What’s the most interesting creature living in the North Atlantic?
Without a doubt, it’s the striped dolphin. These canyon-specialist dolphins often feed on the edge of the continental shelf, diving deep into underwater canyons on the shelf slope to find squid and octopus. They’ve been known to leap over 20 feet above the water’s surface and to dive to depths of 2,300 feet.
Jenn: I have to disagree; it’s definitely the wolffish. Wolffish live in the sides of sunken mountains and use their teeth to grind their prey to death. Frightening? Yes. But there’s a tender story here, too. In the spring, male and female wolffish form pair-bonds. When the female lays her eggs on the sea floor, the male wolffish curls around them, guarding his offspring from predators. He even forgoes eating during that time.
If you could visit one place the assessment examined, where would you go?
I like the mountains. I’d go to Cashes Ledge — the highest point of a submerged mountain range about 80 miles east of the Massachusetts coast in the Gulf of Maine.
Underwater peaks here rise almost to the surface and support one of the deepest kelp forests and seaweed communities in the world. There are plenty of nooks and crannies for wolffish, I might add.
Jenn: I’d visit Hudson Canyon, a drowned river system that extends out from the Hudson River and drops off to a steep canyon comparable in size and depth to the Grand Canyon. It was carved by sediment and underwater avalanches back when the sea level was at least 400 feet lower than it is today.
People usually associate corals with places like the Caribbean, but this canyon’s rocky areas host a healthy crop of cold-water corals.
What do you see as the assessment’s most interesting finding?
I was fascinated by the extent to which areas where migratory species concentrate correspond to particular seafloor features. The place where the continental shelf drops off into deep water is important to corals and canyon specialists, and it’s also a migratory route for sperm whales. The sandy shelf off Long Island supports bottom fish like hake and flounder, as well as large pelagic fish that live in the water column.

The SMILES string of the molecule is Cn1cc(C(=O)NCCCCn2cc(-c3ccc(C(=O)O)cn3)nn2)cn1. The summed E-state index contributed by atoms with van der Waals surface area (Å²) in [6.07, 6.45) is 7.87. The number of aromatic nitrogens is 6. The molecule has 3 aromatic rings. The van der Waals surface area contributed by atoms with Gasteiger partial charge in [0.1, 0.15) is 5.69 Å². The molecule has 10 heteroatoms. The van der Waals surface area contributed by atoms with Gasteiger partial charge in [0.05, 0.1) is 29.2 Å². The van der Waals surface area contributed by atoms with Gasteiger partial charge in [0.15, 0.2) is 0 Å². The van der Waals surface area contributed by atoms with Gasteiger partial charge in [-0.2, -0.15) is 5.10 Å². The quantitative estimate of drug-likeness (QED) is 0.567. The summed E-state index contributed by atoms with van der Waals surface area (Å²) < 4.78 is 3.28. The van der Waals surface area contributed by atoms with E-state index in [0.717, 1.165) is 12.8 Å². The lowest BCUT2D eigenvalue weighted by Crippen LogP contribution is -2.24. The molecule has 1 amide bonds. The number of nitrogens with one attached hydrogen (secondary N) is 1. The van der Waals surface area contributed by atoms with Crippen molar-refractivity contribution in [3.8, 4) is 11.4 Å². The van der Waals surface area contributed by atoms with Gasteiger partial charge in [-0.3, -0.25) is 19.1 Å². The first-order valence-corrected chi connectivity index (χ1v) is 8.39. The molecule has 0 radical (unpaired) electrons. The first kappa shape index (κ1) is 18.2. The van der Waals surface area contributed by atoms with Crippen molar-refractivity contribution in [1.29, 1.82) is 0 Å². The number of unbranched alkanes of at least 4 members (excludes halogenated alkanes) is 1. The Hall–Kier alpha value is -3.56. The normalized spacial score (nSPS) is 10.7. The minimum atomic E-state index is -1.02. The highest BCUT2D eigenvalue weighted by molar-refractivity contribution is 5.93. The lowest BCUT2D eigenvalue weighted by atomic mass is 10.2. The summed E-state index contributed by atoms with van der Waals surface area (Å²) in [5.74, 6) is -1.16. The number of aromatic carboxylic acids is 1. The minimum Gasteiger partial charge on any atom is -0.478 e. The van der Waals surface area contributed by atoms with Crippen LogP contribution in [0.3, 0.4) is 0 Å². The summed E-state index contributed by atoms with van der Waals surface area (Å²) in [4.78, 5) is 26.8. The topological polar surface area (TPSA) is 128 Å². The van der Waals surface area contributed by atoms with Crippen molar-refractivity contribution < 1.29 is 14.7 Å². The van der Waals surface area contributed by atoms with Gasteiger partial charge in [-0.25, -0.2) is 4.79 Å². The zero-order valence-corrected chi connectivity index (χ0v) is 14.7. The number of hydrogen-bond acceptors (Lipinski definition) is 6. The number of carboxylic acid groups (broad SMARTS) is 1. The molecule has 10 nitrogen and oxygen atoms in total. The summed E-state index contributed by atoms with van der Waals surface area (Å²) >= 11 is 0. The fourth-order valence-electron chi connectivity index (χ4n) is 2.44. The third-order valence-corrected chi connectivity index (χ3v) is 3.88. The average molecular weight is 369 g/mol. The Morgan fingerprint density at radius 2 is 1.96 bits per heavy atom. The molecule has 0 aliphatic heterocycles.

The assessment highlighted fascinating connections between species, places and processes.
You can help ensure we are able to lead more cutting-edge initiatives like this one when you support our work.
Jenn: For me, it’s just how many human uses are at play in this part of the ocean. Alongside every species and habitat we examined, we also considered the stresses from human activities.
Some uses, like commercial fishing, have been here for centuries. Others, like offshore wind farms, underwater natural gas terminals, oil drilling and floating turbines that generate tidal power are relatively new on the scene. All of these activities require infrastructure in the ocean.
So this huge marine assessment is complete. What now?
Science isn’t just about discoveries; it’s about what you do with the information once you have it. I’m looking forward to the getting this information into the hands of decision makers.
Jenn: I agree. This assessment has given us some exciting opportunities to support coastal and marine spatial planning in the North Atlantic. It’s a wonky term, but it means mapping the most critical ocean places for people and nature, and using those maps to figure out the best places for different activities.
But, after I put the final touches on the 500-page report, my next step might be to have a beer.
Mark: I would join you for that!